Employer's plan for retroactive pay cut is illegal

Waitstaff can hold onto their tips, since it's Waitstaff can hold onto their tips, since it's blatantly illegal for restaurant owners to take them. Photo Credit: iStock

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Carrie Mason-Draffen Newsday columnist Carrie Mason Draffen

Mason-Draffen, a business reporter, writes a column about workplace issues.

DEAR CARRIE: I am a part-time hourly employee at a small church. I am paid bi-weekly and received two checks in January. My employer has just decided to institute a 5 percent pay cut. And I heard that the pay cut would be retroactive to Jan 1. So my next paycheck is supposed to reflect not only my 5 percent pay cut, but the cuts retroactive to January. Is this legal? - Overzealous Cutting?

DEAR OVERZEALOUS: Unless the reductions violate a union or other contract, employers can cut employees' pay, but New York State labor laws would prohibit the retroactive cuts.

"That employer cannot reduce pay retroactively," said a Labor Department spokeswoman. "It has to be done with the advance notice to the workers."

If your employer goes through with its plan, file a complaint with the Labor Department at 516-794-8195 or 212-775-3880. And consider slipping copies of this column into the interoffice mail to the office manager.

Your employer's aggressive plan to save labor costs could also run afoul of federal labor laws.

"They can't take that additional deduction for past hours worked if that deduction brings their current wage to below the minimum [wage] for the workweek," said Irv Miljoner, who heads the Long Island office of the U.S. Department of Labor.

If you were working a full schedule, increasing your chances for overtime, your company's plan might have violated those provisions also. Overtime, by law, kicks in after 40 hours in a workweek. At that point hourly workers have to be paid time and half based on their regular hourly wage.

Your question isn't an unusual one, given the economic downturn and companies' eagerness to cut labor costs.

"It is one of the most common questions we get these days," Miljoner said.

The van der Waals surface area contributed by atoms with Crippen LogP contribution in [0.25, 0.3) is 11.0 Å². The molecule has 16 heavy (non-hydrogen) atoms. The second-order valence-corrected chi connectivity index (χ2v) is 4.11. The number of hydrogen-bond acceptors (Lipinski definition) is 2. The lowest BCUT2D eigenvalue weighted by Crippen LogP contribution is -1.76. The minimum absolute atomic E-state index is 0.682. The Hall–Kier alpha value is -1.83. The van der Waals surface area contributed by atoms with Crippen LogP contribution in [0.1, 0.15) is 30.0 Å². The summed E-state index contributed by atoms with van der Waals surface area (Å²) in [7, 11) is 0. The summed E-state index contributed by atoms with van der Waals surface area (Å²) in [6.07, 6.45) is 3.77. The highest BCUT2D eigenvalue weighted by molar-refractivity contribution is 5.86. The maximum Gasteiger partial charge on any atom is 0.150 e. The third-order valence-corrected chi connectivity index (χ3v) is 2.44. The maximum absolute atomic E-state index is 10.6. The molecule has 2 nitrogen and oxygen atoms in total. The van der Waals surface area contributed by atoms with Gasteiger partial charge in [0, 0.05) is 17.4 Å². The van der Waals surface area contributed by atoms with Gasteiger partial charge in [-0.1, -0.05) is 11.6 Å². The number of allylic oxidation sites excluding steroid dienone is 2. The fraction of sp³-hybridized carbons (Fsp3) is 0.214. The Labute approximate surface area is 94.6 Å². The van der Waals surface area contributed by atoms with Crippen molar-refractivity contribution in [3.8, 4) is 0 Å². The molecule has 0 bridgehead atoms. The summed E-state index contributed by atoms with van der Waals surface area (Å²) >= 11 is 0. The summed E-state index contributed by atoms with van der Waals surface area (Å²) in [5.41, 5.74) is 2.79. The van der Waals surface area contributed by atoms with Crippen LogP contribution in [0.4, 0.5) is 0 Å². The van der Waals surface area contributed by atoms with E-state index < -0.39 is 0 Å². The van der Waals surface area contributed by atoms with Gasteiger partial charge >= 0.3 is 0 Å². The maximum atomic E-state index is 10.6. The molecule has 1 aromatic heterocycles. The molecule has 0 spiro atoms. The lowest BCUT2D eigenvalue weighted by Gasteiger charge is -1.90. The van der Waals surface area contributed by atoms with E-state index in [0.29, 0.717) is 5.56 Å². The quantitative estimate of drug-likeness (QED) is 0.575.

Still, employers must be careful not to break the law while looking for ways to keep their companies' financial health intact.

DEAR CARRIE: I am the financial officer and non-owner of a company in serious distress. Because of my position, I know that I can be held personally liable for certain taxes such as employee tax withholdings and sales taxes, if they are not paid. Right now we are current with all these obligations, but I am concerned about the future. If the financial situation becomes so perilous that I feel the need to resign from my position to avoid being held liable for these taxes, would I qualify for unemployment benefits? Would this be considered a "constructive discharge," that is a resignation with good cause? Since I am not an owner, I do not feel I should put my personal assets at risk. - High Anxiety

DEAR HIGH ANXIETY: This is an unusual question and not easy to answer. The Labor Department said it would have to examine a number of issues regarding your case before deciding whether you qualify for benefits. For example, the department would look at such things as decisions you had control over and the terms of your employment.

The department would look at your terms of employment, for example, to see if your resignation would automatically disqualify you from unemployment, a spokeswoman said.

"His case would be an interesting one, no doubt," she said.

For more information call the department's telephone claims center at 888-209-8124.

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Looking for additional information?

For more on the legality of wage deductions go to http://www.labor.state.ny.us/workerprotection/laborstandards/faq.shtm

For more on unemployment benefits criteria go to http://www.labor.state.ny.us/ui/faq.shtm

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